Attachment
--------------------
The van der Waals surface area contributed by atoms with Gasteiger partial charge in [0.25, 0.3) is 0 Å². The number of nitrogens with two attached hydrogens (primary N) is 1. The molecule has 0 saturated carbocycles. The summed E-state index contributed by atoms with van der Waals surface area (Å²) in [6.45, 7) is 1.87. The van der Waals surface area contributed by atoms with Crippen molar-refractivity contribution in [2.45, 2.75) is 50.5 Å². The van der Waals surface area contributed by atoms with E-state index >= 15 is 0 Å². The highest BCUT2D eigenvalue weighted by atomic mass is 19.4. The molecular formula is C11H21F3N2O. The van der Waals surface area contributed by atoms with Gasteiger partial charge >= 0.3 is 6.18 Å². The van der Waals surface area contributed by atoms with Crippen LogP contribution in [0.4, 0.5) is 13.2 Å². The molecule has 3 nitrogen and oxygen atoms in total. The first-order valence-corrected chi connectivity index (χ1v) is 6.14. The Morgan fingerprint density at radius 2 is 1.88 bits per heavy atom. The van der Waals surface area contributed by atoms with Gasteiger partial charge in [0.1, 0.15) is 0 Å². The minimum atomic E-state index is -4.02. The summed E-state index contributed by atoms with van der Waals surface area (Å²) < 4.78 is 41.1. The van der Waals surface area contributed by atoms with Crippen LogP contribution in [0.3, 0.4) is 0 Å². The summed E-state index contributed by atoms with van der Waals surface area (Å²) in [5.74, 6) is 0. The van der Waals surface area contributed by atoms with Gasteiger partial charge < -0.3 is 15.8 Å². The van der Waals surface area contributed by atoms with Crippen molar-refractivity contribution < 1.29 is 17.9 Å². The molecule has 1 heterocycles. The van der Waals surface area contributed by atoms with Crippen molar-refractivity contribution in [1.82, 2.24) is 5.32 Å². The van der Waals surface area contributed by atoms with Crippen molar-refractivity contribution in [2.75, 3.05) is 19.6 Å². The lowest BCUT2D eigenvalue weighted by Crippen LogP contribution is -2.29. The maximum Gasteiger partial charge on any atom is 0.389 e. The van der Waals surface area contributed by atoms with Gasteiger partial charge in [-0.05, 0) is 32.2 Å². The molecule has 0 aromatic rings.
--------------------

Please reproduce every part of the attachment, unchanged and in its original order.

The van der Waals surface area contributed by atoms with Gasteiger partial charge in [0.25, 0.3) is 0 Å². The number of nitrogens with two attached hydrogens (primary N) is 1. The molecule has 0 saturated carbocycles. The summed E-state index contributed by atoms with van der Waals surface area (Å²) in [6.45, 7) is 1.87. The van der Waals surface area contributed by atoms with Crippen molar-refractivity contribution in [2.45, 2.75) is 50.5 Å². The van der Waals surface area contributed by atoms with E-state index >= 15 is 0 Å². The highest BCUT2D eigenvalue weighted by atomic mass is 19.4. The molecular formula is C11H21F3N2O. The van der Waals surface area contributed by atoms with Gasteiger partial charge >= 0.3 is 6.18 Å². The van der Waals surface area contributed by atoms with Crippen LogP contribution in [0.4, 0.5) is 13.2 Å². The molecule has 3 nitrogen and oxygen atoms in total. The first-order valence-corrected chi connectivity index (χ1v) is 6.14. The Morgan fingerprint density at radius 2 is 1.88 bits per heavy atom. The van der Waals surface area contributed by atoms with Gasteiger partial charge in [0.1, 0.15) is 0 Å². The minimum atomic E-state index is -4.02. The summed E-state index contributed by atoms with van der Waals surface area (Å²) < 4.78 is 41.1. The van der Waals surface area contributed by atoms with Crippen LogP contribution in [0.3, 0.4) is 0 Å². The summed E-state index contributed by atoms with van der Waals surface area (Å²) in [5.74, 6) is 0. The van der Waals surface area contributed by atoms with Gasteiger partial charge < -0.3 is 15.8 Å². The van der Waals surface area contributed by atoms with Crippen molar-refractivity contribution < 1.29 is 17.9 Å². The molecule has 1 heterocycles. The van der Waals surface area contributed by atoms with Crippen molar-refractivity contribution in [1.82, 2.24) is 5.32 Å². The van der Waals surface area contributed by atoms with Crippen molar-refractivity contribution in [2.75, 3.05) is 19.6 Å². The lowest BCUT2D eigenvalue weighted by Crippen LogP contribution is -2.29. The maximum Gasteiger partial charge on any atom is 0.389 e. The van der Waals surface area contributed by atoms with Gasteiger partial charge in [-0.05, 0) is 32.2 Å². The molecule has 0 aromatic rings.